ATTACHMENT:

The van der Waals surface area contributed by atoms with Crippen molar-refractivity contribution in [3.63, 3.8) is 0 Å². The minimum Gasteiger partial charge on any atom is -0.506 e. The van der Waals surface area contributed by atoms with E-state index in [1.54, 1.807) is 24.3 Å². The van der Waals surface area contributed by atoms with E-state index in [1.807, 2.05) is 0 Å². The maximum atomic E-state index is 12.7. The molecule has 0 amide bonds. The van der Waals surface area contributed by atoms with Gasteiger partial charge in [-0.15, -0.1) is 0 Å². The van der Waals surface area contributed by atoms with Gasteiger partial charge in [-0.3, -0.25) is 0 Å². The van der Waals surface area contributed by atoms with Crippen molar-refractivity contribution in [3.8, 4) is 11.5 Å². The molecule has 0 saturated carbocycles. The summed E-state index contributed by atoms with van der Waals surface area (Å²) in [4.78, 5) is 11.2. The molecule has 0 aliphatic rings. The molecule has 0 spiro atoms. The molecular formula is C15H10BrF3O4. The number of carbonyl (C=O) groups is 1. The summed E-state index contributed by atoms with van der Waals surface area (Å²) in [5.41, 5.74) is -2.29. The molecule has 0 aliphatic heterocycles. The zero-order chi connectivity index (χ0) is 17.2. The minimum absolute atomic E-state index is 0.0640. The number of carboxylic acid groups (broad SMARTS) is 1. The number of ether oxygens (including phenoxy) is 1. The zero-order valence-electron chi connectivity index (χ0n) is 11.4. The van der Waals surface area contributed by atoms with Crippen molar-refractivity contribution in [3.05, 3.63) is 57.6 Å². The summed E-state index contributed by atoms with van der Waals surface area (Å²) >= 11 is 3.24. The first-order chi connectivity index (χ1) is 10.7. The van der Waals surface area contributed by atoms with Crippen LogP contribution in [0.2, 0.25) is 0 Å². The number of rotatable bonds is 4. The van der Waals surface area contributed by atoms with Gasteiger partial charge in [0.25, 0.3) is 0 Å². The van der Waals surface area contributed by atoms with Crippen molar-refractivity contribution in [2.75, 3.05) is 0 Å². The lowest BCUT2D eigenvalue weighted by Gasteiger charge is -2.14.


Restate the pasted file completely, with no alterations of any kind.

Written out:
The van der Waals surface area contributed by atoms with Crippen molar-refractivity contribution in [3.63, 3.8) is 0 Å². The minimum Gasteiger partial charge on any atom is -0.506 e. The van der Waals surface area contributed by atoms with E-state index in [1.54, 1.807) is 24.3 Å². The van der Waals surface area contributed by atoms with E-state index in [1.807, 2.05) is 0 Å². The maximum atomic E-state index is 12.7. The molecule has 0 amide bonds. The van der Waals surface area contributed by atoms with Gasteiger partial charge in [-0.15, -0.1) is 0 Å². The van der Waals surface area contributed by atoms with Gasteiger partial charge in [-0.3, -0.25) is 0 Å². The van der Waals surface area contributed by atoms with Crippen molar-refractivity contribution in [3.8, 4) is 11.5 Å². The molecule has 0 saturated carbocycles. The summed E-state index contributed by atoms with van der Waals surface area (Å²) in [4.78, 5) is 11.2. The molecule has 0 aliphatic rings. The molecule has 0 spiro atoms. The molecular formula is C15H10BrF3O4. The number of carbonyl (C=O) groups is 1. The summed E-state index contributed by atoms with van der Waals surface area (Å²) in [5.41, 5.74) is -2.29. The molecule has 0 aliphatic heterocycles. The zero-order chi connectivity index (χ0) is 17.2. The minimum absolute atomic E-state index is 0.0640. The number of carboxylic acid groups (broad SMARTS) is 1. The number of ether oxygens (including phenoxy) is 1. The zero-order valence-electron chi connectivity index (χ0n) is 11.4. The van der Waals surface area contributed by atoms with Crippen molar-refractivity contribution in [3.05, 3.63) is 57.6 Å². The summed E-state index contributed by atoms with van der Waals surface area (Å²) >= 11 is 3.24. The first-order chi connectivity index (χ1) is 10.7. The van der Waals surface area contributed by atoms with Crippen LogP contribution in [0.2, 0.25) is 0 Å². The number of rotatable bonds is 4. The van der Waals surface area contributed by atoms with Gasteiger partial charge in [0.25, 0.3) is 0 Å². The van der Waals surface area contributed by atoms with Crippen molar-refractivity contribution in [2.75, 3.05) is 0 Å². The lowest BCUT2D eigenvalue weighted by Gasteiger charge is -2.14.